'Tis it legal for Loudoun County Public Schools to charge students taking AP courses for additional GPA weight might be the least of our concerns. The spotlight Attorney General Cuccinelli has put on AP Exams should also cause us to question whether the $900,000 spent on them each year by Loudoun students are worth it.
LCPS puts much effort into marketing AP courses to our high school students of all grades ("[T]he goal to have virtually every Loudoun student leave high school with at least one AP class on his/her transcript is achievable in Loudoun." –Sharon Ackerman, Assistant Superintendent for Instruction), touting advantages such as increased rigor and college preparation, and college tuition savings and early degree completion, in addition to the significant bump given to the GPA thanks to the policy of adding weight to the course grade. LCPS's belief in the benefits of AP courses was behind its practice of paying for every student's AP Exam fee at taxpayers' expense, a practice discontinued two years ago due to budget issues. Now that students and families are picking up the tab again, they should pause to examine whether taking an AP course actually delivers on those promises, and if it's worth the money and time spent.
The exams' administrator, the College Board, and LCPS would have us believe that most colleges will exempt students from introductory courses (and possibly grant credit) if they achieve scores of 3 or better on the exams. Reading the fine print, however, should cause us to investigate both the colleges and the courses a student is considering. A great number of colleges require at least a 4, if not a 5, as the minimum exam score; some don't accept AP courses at all. Consider the Meccas for many Loudoun students, UVa, JMU, and Virginia Tech: UVa's College of Arts and Sciences grants exemptions for only two courses out of its list of 44 for a score of 3 (and none for four of them); the rest require a minimum score of 4, and over a quarter of them require a perfect score of 5; Tech's policies are similar, as are JMU's. (In anticipation of the question, George Mason is no different.) Given that, we should ask just how many Loudoun students achieve those necessary scores of 4 and 5?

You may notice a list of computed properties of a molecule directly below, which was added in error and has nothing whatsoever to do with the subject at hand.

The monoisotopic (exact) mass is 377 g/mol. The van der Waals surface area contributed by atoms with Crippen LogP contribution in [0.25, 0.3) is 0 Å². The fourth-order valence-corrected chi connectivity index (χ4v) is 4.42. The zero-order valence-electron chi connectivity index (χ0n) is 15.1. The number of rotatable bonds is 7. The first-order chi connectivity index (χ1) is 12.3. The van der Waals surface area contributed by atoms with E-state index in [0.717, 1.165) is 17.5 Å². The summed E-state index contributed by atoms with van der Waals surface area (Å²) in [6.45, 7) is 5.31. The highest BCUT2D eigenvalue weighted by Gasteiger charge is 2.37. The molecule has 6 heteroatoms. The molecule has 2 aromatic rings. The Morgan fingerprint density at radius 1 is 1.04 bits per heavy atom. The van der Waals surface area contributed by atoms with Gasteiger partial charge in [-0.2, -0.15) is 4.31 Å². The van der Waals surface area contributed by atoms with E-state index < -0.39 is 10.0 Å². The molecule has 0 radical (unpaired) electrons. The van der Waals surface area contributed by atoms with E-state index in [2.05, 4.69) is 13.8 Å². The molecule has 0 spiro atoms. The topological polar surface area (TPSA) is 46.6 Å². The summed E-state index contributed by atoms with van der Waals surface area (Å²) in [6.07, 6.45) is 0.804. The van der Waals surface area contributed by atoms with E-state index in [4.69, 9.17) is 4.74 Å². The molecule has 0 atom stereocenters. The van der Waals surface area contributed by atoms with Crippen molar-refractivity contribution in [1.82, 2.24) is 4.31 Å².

In 2007, only 10 LCPS high school students scored at least a 4 on all of their AP exams. And not all of them necessarily were seniors. Out of thousands of Loudoun students taking the courses.
That universities are not accepting the "passing grade" of 3 as proof of mastery and college preparation is troublesome, and an indication that they lack full confidence in the actual rigor of the classes and courses. Also, there is significant research showing "that about half of the advantage attributed to AP experience can be accounted for by variables representing the academic abilities and experiences possessed by AP students prior to, or independent of, their AP course experiences." Factor in that most of the colleges targeted by our students make most of our AP students retake the introductory courses, we must at least question whether the promotion and proliferation of AP courses in Loudoun schools is founded in sound research.
At the very least, LCPS Guidance Services should provide clear and easily accessible analysis of the practices of AP acceptance at the colleges most popular with our students, as well as a report on how many students end up retaking the introductory courses once in college. This is another area in which school programs should be grounded in science and measured against actual results rather than good intentions. In fact, perhaps each high school should provide teacher-by-teacher reports on student AP Exam performance, since it is hard not to argue that testing to the teaching is exactly the point here.